This is one way to look at it, I suppose.
During a season in which NASCAR has been slammed with awful TV rating news, the International Speedway Corporation doesn’t seem as if it cares.
The ISC is the for-profit company created by Bill France, Sr. that manages NASCAR and IndyCar tracks.
During a conference call to announce third quarter financial results, ISC let this little ditty slip:
“Primarily, our requirement is that we run the race in the year of the race schedule in order to receive broadcast rights; it’s not dependent on ratings.”
Greg Motto, the ISC’s senior vice president and chief financial officer, gave that response after being asked whether NASCAR media rights partners could renegotiate terms. The Sports Business Journal reported the exchange.
That is technically true. No sport guarantees ratings; they just guarantee the product. Still, if those ratings don’t, at the minimum, stabilize, it will make it far harder in the future for NASCAR to secure another lucrative rights deal.
This past Sunday’s Apache 400 suffered a decrease in viewership, early numbers show, and that continues a troubling trend.
And if this one is right, it’s really troubling, because the preliminary numbers show viewership would have dropped to approximately 2 million, down from 2.5 million the year before. The overall rating was down, too.
More detailed numbers will be out later this week.
This comes a week after the New Hampshire numbers were also down — a 1.3 rating was down from last year’s 1.6.
It’s the continuation of bad ratings news for NASCAR. The Turtles 400, for example, earned a 1.4 rating and 2.3 million viewers, down from last year’s 1.6 and 2.7, respectively.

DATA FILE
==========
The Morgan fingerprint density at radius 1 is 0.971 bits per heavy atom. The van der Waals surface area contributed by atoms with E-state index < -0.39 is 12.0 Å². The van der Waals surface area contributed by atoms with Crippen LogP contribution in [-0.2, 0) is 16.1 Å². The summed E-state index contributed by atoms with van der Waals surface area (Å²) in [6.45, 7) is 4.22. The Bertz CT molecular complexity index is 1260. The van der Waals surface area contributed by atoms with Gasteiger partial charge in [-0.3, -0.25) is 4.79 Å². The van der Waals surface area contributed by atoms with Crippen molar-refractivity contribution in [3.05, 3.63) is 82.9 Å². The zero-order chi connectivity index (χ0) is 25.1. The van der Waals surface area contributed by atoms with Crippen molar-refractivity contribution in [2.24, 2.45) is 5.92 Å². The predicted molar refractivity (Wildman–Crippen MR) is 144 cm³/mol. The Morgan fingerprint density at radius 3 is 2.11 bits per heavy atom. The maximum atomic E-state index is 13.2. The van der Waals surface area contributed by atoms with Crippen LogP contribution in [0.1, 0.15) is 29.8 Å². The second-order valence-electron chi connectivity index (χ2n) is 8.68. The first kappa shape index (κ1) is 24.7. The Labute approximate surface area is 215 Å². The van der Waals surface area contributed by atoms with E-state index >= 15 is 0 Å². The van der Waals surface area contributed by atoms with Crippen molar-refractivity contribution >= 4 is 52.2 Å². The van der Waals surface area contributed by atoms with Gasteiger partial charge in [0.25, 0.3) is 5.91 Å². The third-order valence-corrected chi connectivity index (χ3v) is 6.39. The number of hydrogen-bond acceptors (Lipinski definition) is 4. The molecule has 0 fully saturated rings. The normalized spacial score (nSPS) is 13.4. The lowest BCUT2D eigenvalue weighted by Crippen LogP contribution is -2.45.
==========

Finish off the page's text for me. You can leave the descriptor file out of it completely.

SportsMediaWatch said that race was the “lowest rated and least-watched Cup Series race at Chicagoland (dates back to 2001) and the lowest rated and least-watched playoff race at any track (dates back to 2004).”
But that’s the end of it. Ratings for Chicagoland have declined each year since 2005, and 22 of 26(!) races have posted year-over-year declines in audience and viewership, SMW noted.
It’s quite possible the numbers were hurt by competition from other sports — pro and college football, and baseball has several exciting races as it heads into the final weeks of its season. It’s also possible running the races on cable is killing the sport.
But it’s a continuation of bad ratings news for NASCAR.
The Southern 500 attracted 3.10 million viewers on NBCSN, and the rest of the numbers were equally as terrible. Ratings were down 36%; viwership down 33% in viewership from last year, and it was even worse from 2015 — ratings were down 51% and viewership 48%.
Denny Hamlin’s win — which ended up being encumbered — was the lowest-rated Darlington race since at least 1998 and the least-watched since at least 1999.